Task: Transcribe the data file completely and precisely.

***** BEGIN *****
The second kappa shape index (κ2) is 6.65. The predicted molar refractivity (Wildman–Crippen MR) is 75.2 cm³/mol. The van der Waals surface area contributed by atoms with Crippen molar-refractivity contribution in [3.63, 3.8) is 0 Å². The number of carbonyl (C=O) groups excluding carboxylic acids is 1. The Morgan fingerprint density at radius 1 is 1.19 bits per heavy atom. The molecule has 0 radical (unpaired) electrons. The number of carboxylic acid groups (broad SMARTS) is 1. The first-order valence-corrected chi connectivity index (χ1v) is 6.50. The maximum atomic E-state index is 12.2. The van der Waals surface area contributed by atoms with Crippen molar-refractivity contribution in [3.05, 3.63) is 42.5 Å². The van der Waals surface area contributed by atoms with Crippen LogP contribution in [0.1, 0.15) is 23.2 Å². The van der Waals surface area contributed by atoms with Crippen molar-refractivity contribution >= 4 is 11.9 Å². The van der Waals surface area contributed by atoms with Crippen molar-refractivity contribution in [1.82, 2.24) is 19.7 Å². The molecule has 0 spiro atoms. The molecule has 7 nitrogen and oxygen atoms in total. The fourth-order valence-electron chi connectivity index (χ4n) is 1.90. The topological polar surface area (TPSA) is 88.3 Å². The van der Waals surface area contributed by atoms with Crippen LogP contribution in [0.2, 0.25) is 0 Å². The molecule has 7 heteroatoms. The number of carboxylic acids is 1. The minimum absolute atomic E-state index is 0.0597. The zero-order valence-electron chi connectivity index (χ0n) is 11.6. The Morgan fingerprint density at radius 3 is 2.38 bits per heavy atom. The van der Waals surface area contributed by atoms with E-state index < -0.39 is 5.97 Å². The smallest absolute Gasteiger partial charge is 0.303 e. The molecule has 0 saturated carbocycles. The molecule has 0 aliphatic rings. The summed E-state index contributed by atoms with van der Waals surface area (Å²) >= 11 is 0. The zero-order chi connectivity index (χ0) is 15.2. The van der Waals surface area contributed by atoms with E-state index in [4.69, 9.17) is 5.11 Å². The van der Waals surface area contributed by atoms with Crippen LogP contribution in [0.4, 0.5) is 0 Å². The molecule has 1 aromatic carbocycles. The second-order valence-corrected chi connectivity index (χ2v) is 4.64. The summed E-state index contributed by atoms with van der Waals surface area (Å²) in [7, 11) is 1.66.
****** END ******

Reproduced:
The second kappa shape index (κ2) is 6.65. The predicted molar refractivity (Wildman–Crippen MR) is 75.2 cm³/mol. The van der Waals surface area contributed by atoms with Crippen molar-refractivity contribution in [3.63, 3.8) is 0 Å². The number of carbonyl (C=O) groups excluding carboxylic acids is 1. The Morgan fingerprint density at radius 1 is 1.19 bits per heavy atom. The molecule has 0 radical (unpaired) electrons. The number of carboxylic acid groups (broad SMARTS) is 1. The first-order valence-corrected chi connectivity index (χ1v) is 6.50. The maximum atomic E-state index is 12.2. The van der Waals surface area contributed by atoms with Crippen molar-refractivity contribution in [3.05, 3.63) is 42.5 Å². The van der Waals surface area contributed by atoms with Crippen LogP contribution in [0.1, 0.15) is 23.2 Å². The van der Waals surface area contributed by atoms with Crippen molar-refractivity contribution >= 4 is 11.9 Å². The van der Waals surface area contributed by atoms with Crippen molar-refractivity contribution in [1.82, 2.24) is 19.7 Å². The molecule has 0 spiro atoms. The molecule has 7 nitrogen and oxygen atoms in total. The fourth-order valence-electron chi connectivity index (χ4n) is 1.90. The topological polar surface area (TPSA) is 88.3 Å². The van der Waals surface area contributed by atoms with Crippen LogP contribution in [0.2, 0.25) is 0 Å². The molecule has 7 heteroatoms. The number of carboxylic acids is 1. The minimum absolute atomic E-state index is 0.0597. The zero-order valence-electron chi connectivity index (χ0n) is 11.6. The Morgan fingerprint density at radius 3 is 2.38 bits per heavy atom. The van der Waals surface area contributed by atoms with E-state index < -0.39 is 5.97 Å². The smallest absolute Gasteiger partial charge is 0.303 e. The molecule has 0 saturated carbocycles. The molecule has 0 aliphatic rings. The summed E-state index contributed by atoms with van der Waals surface area (Å²) >= 11 is 0. The zero-order chi connectivity index (χ0) is 15.2. The van der Waals surface area contributed by atoms with E-state index in [4.69, 9.17) is 5.11 Å². The van der Waals surface area contributed by atoms with Crippen LogP contribution in [0.4, 0.5) is 0 Å². The molecule has 1 aromatic carbocycles. The second-order valence-corrected chi connectivity index (χ2v) is 4.64. The summed E-state index contributed by atoms with van der Waals surface area (Å²) in [7, 11) is 1.66.